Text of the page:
Waverly Woodson was born August 3, 1922, in Philadelphia. At the outbreak of World War II, he was a second-year premedical student at Lincoln University. He interrupted his studies to join the Army, where he tested for admission to Officer Candidate School. He passed that test but was told no seats were available to him. He was assigned to the 320th Barrage Battalion and trained as a medic. The Barrage Battalion trained at Camp Tyson in Paris, Tennessee. Its assignment was to raise barrage balloons over critical sites. These balloons could rise to an altitude that made ground strafing prohibitive to German air forces.
On D-day, Staff Sergeant Woodson was in a landing craft that hit a mine. Disabled and leaking, the craft drifted to shore landing Sgt. Woodson on the battlefield hours before he was due. While drifting ashore, a tank that was part of the cargo was hit by a German 88. Shrapnel from that blast hit Woodson, wounding him on his thigh and back. He patched up his wounds and set about attending to the wounded and dying. He set bones, bandaged wounds, stopped bleeding, and amputated a foot. He administered plasma to men who needed it. He attended men who were screaming, bleeding, broken, and dying. Some men died in front of him from bullet wounds suffered while he was attending to them. Those whom he could not save he comforted while they died. He did all this while being harassed by machine gun, sniper, and mortar fire. At one point he saw a landing craft stuck by artillery fire and cut in half. He went out and saved four men administering CPR to them while he dragged them ashore. He is credited with saving many lives, but the loss of records obscures that number.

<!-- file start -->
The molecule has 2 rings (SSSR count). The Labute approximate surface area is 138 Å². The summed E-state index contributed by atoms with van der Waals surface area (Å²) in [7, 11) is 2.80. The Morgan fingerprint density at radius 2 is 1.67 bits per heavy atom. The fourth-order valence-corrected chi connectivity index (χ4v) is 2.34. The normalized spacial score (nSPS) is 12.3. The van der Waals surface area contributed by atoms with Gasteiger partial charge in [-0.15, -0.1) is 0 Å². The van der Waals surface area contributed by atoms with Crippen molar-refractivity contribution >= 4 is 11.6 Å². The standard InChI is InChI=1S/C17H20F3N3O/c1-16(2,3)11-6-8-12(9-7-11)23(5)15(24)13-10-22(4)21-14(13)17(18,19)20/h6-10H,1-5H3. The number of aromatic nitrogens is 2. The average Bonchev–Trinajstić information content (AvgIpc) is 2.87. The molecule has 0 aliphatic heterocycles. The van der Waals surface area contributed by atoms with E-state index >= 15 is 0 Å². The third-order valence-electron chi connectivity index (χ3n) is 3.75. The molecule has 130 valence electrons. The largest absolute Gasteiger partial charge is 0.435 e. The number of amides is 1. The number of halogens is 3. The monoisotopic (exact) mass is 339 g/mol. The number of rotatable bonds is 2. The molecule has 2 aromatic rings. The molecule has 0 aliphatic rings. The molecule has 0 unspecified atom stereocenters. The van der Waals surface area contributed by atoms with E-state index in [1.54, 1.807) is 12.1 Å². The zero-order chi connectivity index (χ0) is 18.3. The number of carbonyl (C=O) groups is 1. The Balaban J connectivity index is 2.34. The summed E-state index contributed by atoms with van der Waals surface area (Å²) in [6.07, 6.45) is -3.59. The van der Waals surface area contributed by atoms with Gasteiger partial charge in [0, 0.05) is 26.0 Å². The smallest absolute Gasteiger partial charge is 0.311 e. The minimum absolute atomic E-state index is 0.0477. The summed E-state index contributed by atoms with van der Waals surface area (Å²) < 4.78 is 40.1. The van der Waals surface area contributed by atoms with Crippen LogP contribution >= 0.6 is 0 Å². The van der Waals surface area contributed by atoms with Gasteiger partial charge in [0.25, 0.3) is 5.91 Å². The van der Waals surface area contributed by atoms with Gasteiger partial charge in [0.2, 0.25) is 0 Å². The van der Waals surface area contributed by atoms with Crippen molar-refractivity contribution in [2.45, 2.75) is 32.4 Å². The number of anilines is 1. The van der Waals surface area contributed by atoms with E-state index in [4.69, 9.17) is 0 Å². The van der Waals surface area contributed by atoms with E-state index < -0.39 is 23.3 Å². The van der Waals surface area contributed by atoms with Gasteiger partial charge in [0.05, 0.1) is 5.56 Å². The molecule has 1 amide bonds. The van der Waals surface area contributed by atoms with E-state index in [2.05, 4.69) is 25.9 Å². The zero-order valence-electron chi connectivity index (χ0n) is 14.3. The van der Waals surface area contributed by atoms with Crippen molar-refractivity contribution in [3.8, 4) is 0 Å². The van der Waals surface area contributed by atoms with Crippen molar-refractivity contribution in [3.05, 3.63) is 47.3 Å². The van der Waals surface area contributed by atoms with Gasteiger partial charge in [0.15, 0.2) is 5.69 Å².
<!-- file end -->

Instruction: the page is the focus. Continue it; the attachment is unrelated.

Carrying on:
After 30 continuous hours of this, he collapsed at an aid tent from exhaustion and the loss of blood. He awoke three days later on a hospital ship and insisted he be released so he could return to his duties.
For his efforts, he was nominated for the Distinguished Cross, but his commanding general suggested this man be nominated for the Congressional Medal of Honor.